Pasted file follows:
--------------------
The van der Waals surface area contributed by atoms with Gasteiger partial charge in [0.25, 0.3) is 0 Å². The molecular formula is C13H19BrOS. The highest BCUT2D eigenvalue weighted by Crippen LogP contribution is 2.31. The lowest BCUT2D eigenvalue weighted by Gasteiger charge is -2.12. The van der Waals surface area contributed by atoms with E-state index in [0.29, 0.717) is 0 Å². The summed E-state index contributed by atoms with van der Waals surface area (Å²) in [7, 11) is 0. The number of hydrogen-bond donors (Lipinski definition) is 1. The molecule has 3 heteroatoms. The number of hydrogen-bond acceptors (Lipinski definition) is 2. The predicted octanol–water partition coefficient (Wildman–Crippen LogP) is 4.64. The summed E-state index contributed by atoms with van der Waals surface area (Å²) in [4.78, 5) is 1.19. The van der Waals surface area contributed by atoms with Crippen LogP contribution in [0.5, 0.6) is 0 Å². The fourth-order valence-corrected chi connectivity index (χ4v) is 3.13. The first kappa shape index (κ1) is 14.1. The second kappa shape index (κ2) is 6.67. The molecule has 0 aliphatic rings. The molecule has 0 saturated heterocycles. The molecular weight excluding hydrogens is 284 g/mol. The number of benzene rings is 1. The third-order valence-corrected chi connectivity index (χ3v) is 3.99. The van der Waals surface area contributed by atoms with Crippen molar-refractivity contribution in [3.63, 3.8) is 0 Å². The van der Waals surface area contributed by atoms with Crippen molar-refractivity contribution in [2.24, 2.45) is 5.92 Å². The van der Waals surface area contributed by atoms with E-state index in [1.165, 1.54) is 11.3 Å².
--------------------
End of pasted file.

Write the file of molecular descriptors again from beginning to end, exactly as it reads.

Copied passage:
The van der Waals surface area contributed by atoms with Gasteiger partial charge in [0.25, 0.3) is 0 Å². The molecular formula is C13H19BrOS. The highest BCUT2D eigenvalue weighted by Crippen LogP contribution is 2.31. The lowest BCUT2D eigenvalue weighted by Gasteiger charge is -2.12. The van der Waals surface area contributed by atoms with E-state index in [0.29, 0.717) is 0 Å². The summed E-state index contributed by atoms with van der Waals surface area (Å²) in [7, 11) is 0. The number of hydrogen-bond donors (Lipinski definition) is 1. The molecule has 3 heteroatoms. The number of hydrogen-bond acceptors (Lipinski definition) is 2. The predicted octanol–water partition coefficient (Wildman–Crippen LogP) is 4.64. The summed E-state index contributed by atoms with van der Waals surface area (Å²) in [4.78, 5) is 1.19. The van der Waals surface area contributed by atoms with Crippen LogP contribution in [0.5, 0.6) is 0 Å². The fourth-order valence-corrected chi connectivity index (χ4v) is 3.13. The first kappa shape index (κ1) is 14.1. The second kappa shape index (κ2) is 6.67. The molecule has 0 aliphatic rings. The molecule has 0 saturated heterocycles. The molecular weight excluding hydrogens is 284 g/mol. The number of benzene rings is 1. The third-order valence-corrected chi connectivity index (χ3v) is 3.99. The van der Waals surface area contributed by atoms with Crippen molar-refractivity contribution in [3.63, 3.8) is 0 Å². The van der Waals surface area contributed by atoms with Crippen molar-refractivity contribution in [2.24, 2.45) is 5.92 Å². The van der Waals surface area contributed by atoms with E-state index in [1.165, 1.54) is 11.3 Å².